Old computer technology points the way to future of quantum

Researchers have made a breakthrough in quantum technology development that has the potential to leave today’s supercomputers in the dust, opening the door to advances in fields including medicine, chemistry, cybersecurity and others that have been out of reach.

In a study published in the journal Nature on Wednesday, researchers from Simon Fraser University in British Columbia said they found a way to create quantum computing processors in silicon chips.

Principal investigator Stephanie Simmons said they illuminated tiny imperfections on the silicon chips with intense beams of light. The defects in the silicon chips act as a carrier of information, she said. While the rest of the chip transmits the light, the tiny defect reflects it back and turns into a messenger, she said.

There are many naturally occurring imperfections in silicon. Some of these imperfections can act as quantum bits, or qubits. Scientists call those kinds of imperfections spin qubits. Past research has shown that silicon can produce some of the most stable and long-lived qubits in the industry.

“These results unlock immediate opportunities to construct silicon-integrated, telecommunications-band quantum information networks,” said the study.

Simmons, who is the university’s Canada Research Chair in silicon quantum technologies, said the main challenge with quantum computing was being able to send information to and from qubits.

“People have worked with spin qubits, or defects, in silicon before,” Simmons said. “And people have worked with photon qubits in silicon before. But nobody’s brought them together like this.”

Lead author Daniel Higginbottom called the breakthrough “immediately promising” because researchers achieved what was considered impossible by combining two known but parallel fields.

Silicon defects were extensively studied from the 1970s through the ’90s while quantum physics has been researched for decades, said Higginbottom, who is a post-doctoral fellow at the university’s physics department.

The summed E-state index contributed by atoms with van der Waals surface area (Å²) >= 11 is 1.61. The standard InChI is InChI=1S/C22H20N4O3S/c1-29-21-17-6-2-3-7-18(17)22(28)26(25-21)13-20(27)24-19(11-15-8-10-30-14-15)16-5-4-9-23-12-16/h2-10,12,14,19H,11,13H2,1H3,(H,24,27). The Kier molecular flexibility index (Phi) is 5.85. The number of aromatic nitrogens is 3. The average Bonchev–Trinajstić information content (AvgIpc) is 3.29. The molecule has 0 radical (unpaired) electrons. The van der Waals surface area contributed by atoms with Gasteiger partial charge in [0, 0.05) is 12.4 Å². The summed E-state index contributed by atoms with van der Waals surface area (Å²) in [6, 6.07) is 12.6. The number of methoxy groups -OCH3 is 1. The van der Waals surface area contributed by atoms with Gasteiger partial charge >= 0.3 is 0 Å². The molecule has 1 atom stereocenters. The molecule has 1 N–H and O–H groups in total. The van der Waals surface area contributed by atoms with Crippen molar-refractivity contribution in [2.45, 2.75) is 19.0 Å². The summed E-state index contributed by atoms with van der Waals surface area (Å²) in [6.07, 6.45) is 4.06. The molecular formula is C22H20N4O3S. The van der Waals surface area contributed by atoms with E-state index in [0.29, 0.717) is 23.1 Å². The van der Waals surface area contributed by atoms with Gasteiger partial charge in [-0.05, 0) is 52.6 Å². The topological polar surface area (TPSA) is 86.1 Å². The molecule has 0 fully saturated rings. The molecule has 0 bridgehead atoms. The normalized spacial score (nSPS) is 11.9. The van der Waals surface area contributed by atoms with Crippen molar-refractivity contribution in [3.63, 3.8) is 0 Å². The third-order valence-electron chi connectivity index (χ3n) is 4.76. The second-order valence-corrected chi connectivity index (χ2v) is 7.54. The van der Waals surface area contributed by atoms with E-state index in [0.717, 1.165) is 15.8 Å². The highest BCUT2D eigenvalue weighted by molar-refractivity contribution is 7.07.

“For the longest time people didn’t see any potential for optical technology in silicon defects. But we’ve really pioneered revisiting these and have found something with applications in quantum technology that’s certainly remarkable.”

Although in an embryonic stage, Simmons said quantum computing is the rock ‘n’ roll future of computers that can solve anything from simple algebra problems to complex pharmaceutical equations or formulas that unlock deep mysteries of space.

“We’re going to be limited by our imaginations at this stage. What’s really going to take off is really far outside our predictive capabilities as humans.”

The advantage of using silicon chips is that they are widely available, understood and have a giant manufacturing base, she said.

“We can really get it working and we should be able to move more quickly and hopefully bring that capability mainstream much faster.”

Some physicists predict quantum computers will become mainstream in about two decades, although Simmons said she thinks it will be much sooner.

In the 1950s, people thought the technology behind transistors was mainly going to be used for hearing aids, she said. No one then predicted that the physics behind a transistor could be applied to Facebook or Google, she added.

“So, we’ll have to see how quantum technology plays out over decades in terms of what applications really do resonate with the public,” she said. “But there is going to be a lot because people are creative, and these are fundamentally very powerful tools that we’re unlocking.”

—Hina Alam, The Canadian Press

Computers and ElectronicsScienceSFU

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